Hunting on golf course makes neighbors want to move

Hunting on golf course makes neighbors want to move

LOUISVILLE, KY (WAVE) - "For Sale" signs have gone up in an area where hunters and neighbors continue a battle several years long.

For several years, Matt Brooks and his neighbors have expressed concerns with a group hunting on the Pennsylvania Run Golf Course, located at the end of their block.

Hunters said the hunting helps a local business control wildlife. Nearby residents said the hunting is a nuisance and potentially dangerous.

"You just don't want hunting by your home with your dogs and your kids around," Brooks said.

Since the beginning of fall, Brooks has seen four of his neighbors on Oreland Mill Road put their homes up for sale. He said he may be the next to move.

William Peabody hunts during the season to help control the population of geese and ducks, he said.

"We are trying to help the golf course so that the geese are not flying on the golf course and tearing up the greens," William Peabody said.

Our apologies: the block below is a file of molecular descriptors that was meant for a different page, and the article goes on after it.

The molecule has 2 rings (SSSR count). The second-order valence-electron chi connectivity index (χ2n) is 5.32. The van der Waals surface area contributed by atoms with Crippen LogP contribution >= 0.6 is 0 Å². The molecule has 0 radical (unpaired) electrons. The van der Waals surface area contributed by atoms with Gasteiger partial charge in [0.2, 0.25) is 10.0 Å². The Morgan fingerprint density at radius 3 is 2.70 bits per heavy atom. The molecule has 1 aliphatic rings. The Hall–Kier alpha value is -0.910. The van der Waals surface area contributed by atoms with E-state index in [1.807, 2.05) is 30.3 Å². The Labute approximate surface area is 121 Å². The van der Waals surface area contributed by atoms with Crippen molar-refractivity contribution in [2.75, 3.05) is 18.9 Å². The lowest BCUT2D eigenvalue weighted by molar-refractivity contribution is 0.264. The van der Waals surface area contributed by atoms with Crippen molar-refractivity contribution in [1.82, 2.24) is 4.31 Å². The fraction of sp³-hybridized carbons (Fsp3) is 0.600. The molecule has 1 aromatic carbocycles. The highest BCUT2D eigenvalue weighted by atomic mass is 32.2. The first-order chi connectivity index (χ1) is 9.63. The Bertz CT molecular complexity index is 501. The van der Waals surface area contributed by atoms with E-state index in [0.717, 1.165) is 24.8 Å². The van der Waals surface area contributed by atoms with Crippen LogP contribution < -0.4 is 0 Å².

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According to the Department of Fish and Wildlife, it is legal to hunt in the area, as long as it is done in a safe and ethical way.

"We all take a hunter safety course," Peabody said. "We never shoot toward the direction of their homes."

Brooks believes hunting shouldn't be allowed within 300 yards of a residential area. He has contacted law enforcement and his local representative regarding the hunting.

"We are out here struggling on the weekends," Brooks said. "We try to live a normal life but the noise is so loud."

District 13 Council Woman Vicki Whelch said shooting guns is becoming much more prevalent in the rural parts of her district. In the case of the golf course, as long as the hunters have permission from the owner, there is nothing to be done, Whelch said.

"I don't want to be banging guns that early in the morning up against someone's house. We are usually 220 yards from the people's home," Peabody said.

Peabody wants to continue hunting to maintain the golf course and Brooks wants the hunting to stop so he can live in peace. One thing they both agree on: They are sick of the back-and-forth.

"I understand they have a business to run, but they have to understand they are in a neighborhood," Brooks said.

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